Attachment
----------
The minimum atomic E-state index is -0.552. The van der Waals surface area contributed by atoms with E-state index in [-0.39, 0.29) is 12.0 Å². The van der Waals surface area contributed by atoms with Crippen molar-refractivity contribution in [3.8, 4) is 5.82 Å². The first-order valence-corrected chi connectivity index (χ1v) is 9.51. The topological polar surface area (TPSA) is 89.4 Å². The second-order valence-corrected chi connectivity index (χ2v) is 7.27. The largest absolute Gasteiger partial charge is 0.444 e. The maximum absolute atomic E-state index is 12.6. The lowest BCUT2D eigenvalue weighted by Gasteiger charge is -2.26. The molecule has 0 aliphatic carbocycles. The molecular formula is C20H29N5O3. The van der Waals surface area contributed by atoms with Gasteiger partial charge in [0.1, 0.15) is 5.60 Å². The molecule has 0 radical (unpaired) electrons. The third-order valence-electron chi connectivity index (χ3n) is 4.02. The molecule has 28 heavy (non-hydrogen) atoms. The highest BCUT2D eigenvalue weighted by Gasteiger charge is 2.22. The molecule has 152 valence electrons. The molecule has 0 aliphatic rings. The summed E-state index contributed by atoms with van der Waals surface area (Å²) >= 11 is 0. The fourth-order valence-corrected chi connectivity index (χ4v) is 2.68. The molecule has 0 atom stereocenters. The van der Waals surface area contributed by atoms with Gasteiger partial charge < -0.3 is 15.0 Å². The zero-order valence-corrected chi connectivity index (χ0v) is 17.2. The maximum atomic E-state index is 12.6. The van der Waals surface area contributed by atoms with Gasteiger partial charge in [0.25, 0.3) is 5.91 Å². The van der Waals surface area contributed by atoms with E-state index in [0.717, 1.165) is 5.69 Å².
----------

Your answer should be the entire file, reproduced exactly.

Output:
The minimum atomic E-state index is -0.552. The van der Waals surface area contributed by atoms with E-state index in [-0.39, 0.29) is 12.0 Å². The van der Waals surface area contributed by atoms with Crippen molar-refractivity contribution in [3.8, 4) is 5.82 Å². The first-order valence-corrected chi connectivity index (χ1v) is 9.51. The topological polar surface area (TPSA) is 89.4 Å². The second-order valence-corrected chi connectivity index (χ2v) is 7.27. The largest absolute Gasteiger partial charge is 0.444 e. The maximum absolute atomic E-state index is 12.6. The lowest BCUT2D eigenvalue weighted by Gasteiger charge is -2.26. The molecule has 0 aliphatic carbocycles. The molecular formula is C20H29N5O3. The van der Waals surface area contributed by atoms with Gasteiger partial charge in [0.1, 0.15) is 5.60 Å². The molecule has 0 radical (unpaired) electrons. The third-order valence-electron chi connectivity index (χ3n) is 4.02. The molecule has 28 heavy (non-hydrogen) atoms. The highest BCUT2D eigenvalue weighted by Gasteiger charge is 2.22. The molecule has 152 valence electrons. The molecule has 0 aliphatic rings. The summed E-state index contributed by atoms with van der Waals surface area (Å²) >= 11 is 0. The fourth-order valence-corrected chi connectivity index (χ4v) is 2.68. The molecule has 0 atom stereocenters. The van der Waals surface area contributed by atoms with Gasteiger partial charge < -0.3 is 15.0 Å². The zero-order valence-corrected chi connectivity index (χ0v) is 17.2. The maximum atomic E-state index is 12.6. The van der Waals surface area contributed by atoms with Gasteiger partial charge in [0.25, 0.3) is 5.91 Å². The van der Waals surface area contributed by atoms with E-state index in [0.717, 1.165) is 5.69 Å².